The Bacillus of Diphtheria and its Pathogenic Value.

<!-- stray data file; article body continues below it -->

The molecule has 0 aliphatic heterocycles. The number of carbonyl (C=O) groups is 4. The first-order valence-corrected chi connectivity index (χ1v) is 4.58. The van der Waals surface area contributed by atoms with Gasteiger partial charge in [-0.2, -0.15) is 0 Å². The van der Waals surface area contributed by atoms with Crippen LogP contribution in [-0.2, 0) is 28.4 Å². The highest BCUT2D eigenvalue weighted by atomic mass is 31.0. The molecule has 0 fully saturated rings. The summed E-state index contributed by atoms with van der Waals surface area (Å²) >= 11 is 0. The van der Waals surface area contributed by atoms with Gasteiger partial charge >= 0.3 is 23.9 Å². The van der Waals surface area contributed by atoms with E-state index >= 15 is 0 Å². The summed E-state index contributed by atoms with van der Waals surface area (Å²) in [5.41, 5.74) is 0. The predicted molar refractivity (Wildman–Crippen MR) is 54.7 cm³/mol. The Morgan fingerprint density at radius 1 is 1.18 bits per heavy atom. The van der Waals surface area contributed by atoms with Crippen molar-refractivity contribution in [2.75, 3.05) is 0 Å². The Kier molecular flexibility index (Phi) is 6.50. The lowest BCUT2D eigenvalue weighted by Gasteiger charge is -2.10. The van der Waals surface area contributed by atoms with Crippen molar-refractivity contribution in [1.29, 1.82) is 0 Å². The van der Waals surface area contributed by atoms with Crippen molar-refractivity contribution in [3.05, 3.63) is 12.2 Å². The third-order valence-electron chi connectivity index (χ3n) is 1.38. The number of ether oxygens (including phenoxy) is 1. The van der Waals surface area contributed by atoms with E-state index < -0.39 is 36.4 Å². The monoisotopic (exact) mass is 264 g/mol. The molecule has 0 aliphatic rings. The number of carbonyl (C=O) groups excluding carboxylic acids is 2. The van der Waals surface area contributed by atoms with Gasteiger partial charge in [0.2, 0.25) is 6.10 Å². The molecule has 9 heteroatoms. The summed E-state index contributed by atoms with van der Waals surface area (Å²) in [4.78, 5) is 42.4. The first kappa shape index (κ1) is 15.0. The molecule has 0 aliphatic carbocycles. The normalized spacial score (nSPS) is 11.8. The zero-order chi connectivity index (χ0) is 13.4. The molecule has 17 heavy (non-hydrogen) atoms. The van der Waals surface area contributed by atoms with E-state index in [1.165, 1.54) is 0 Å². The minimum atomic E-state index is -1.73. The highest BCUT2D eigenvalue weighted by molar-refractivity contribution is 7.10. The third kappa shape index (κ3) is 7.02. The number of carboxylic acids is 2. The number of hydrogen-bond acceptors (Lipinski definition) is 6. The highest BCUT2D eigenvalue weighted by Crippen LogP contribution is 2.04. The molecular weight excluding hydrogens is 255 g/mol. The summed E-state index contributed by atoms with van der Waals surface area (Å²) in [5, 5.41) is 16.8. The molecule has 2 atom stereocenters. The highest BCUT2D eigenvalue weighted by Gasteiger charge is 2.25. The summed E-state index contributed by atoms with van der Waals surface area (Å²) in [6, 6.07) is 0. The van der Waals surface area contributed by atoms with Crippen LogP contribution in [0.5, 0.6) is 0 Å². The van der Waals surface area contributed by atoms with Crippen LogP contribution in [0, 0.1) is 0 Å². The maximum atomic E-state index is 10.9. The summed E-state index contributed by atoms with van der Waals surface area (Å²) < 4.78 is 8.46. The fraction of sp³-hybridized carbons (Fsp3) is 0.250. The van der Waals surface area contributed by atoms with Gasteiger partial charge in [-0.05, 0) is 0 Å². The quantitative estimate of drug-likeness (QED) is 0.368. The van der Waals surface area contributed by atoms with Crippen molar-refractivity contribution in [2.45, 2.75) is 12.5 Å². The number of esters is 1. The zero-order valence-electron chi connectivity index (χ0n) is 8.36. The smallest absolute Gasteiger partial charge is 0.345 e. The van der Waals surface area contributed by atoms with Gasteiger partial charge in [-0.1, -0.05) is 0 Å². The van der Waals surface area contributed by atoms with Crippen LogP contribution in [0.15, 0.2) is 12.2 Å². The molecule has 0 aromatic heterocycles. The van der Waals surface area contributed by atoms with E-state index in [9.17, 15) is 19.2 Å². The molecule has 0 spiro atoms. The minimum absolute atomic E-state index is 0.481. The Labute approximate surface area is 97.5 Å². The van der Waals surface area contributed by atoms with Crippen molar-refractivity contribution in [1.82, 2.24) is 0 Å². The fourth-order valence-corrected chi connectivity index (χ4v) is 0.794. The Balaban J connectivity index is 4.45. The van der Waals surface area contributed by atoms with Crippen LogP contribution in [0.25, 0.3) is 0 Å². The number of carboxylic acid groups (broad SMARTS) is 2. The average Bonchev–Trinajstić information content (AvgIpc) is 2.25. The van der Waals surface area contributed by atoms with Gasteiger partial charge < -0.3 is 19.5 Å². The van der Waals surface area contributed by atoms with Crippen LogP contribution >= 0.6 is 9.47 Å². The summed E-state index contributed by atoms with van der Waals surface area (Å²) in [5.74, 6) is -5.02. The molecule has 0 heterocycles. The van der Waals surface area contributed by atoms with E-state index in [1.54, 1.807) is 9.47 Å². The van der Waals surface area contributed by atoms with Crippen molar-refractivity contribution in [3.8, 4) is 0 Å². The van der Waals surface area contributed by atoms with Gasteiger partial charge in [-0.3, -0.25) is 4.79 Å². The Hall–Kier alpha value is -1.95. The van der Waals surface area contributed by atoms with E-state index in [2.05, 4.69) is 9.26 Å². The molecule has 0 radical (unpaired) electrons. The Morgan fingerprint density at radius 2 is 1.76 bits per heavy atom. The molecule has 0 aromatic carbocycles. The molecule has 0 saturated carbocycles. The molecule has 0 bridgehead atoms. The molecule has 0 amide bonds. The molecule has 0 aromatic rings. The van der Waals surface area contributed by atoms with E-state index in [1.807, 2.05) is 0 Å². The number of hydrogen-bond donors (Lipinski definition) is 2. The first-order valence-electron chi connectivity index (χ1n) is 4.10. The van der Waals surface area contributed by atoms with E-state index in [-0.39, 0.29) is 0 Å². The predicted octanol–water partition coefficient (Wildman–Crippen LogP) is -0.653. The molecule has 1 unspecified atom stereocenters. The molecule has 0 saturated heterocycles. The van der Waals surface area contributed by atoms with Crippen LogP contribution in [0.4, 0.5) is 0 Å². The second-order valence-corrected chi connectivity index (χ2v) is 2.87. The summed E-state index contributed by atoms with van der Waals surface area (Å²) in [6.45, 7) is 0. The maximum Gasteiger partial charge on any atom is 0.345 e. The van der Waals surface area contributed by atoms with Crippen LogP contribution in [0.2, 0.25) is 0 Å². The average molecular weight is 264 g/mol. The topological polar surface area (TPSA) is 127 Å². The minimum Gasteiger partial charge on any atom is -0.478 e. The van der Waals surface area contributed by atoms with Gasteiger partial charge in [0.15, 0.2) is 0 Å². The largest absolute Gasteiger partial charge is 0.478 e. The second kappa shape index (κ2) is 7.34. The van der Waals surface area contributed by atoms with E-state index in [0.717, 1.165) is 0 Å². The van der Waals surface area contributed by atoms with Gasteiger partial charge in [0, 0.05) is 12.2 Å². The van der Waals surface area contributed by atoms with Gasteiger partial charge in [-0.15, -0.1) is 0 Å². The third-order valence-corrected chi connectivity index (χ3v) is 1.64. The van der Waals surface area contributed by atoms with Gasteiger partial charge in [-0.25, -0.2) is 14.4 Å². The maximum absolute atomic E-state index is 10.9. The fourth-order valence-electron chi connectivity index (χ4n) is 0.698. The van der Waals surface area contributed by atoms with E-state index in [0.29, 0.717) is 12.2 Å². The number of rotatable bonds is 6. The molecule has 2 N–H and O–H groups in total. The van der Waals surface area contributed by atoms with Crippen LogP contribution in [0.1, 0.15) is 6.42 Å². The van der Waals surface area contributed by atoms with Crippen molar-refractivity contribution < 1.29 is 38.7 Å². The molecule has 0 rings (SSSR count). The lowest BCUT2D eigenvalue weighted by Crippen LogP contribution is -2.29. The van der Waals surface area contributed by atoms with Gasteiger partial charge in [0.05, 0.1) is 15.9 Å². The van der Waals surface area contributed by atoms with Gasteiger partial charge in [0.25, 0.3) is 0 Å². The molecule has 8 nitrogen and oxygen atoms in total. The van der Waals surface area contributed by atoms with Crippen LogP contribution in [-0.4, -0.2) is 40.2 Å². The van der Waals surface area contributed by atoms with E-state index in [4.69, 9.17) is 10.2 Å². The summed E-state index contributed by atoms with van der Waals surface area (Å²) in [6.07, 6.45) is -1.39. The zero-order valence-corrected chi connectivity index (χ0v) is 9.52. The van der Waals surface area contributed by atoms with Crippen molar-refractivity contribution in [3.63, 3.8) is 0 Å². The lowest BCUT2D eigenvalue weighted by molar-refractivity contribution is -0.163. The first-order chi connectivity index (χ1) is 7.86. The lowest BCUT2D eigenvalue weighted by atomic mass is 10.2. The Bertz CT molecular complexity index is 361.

—From January 1 to May 1, 1889, twenty-nine persons, among them twenty young girls, were attacked by diphtheria in the little village of Horn, in the Netherlands; the mortality from the disease was 34 per cent.; its origin remained undiscovered. For two years before no case of diphtheria had been observed among the chickens or pigeons of this locality. The authors, Messrs. Sprouck, Wintgens and Doets, were able to make bacteriological studies of the pseudo-membranes at various stages of the disease, which in 37 per cent, of the cases was accompanied by progressive paralysis which, except in one case, did not extend to the larynx. In the seven cases which they studied they were able to obtain pure cultures of the bacillus described by Klebs in 1883, but they were not able to find the spores described by Babes. Rats and mice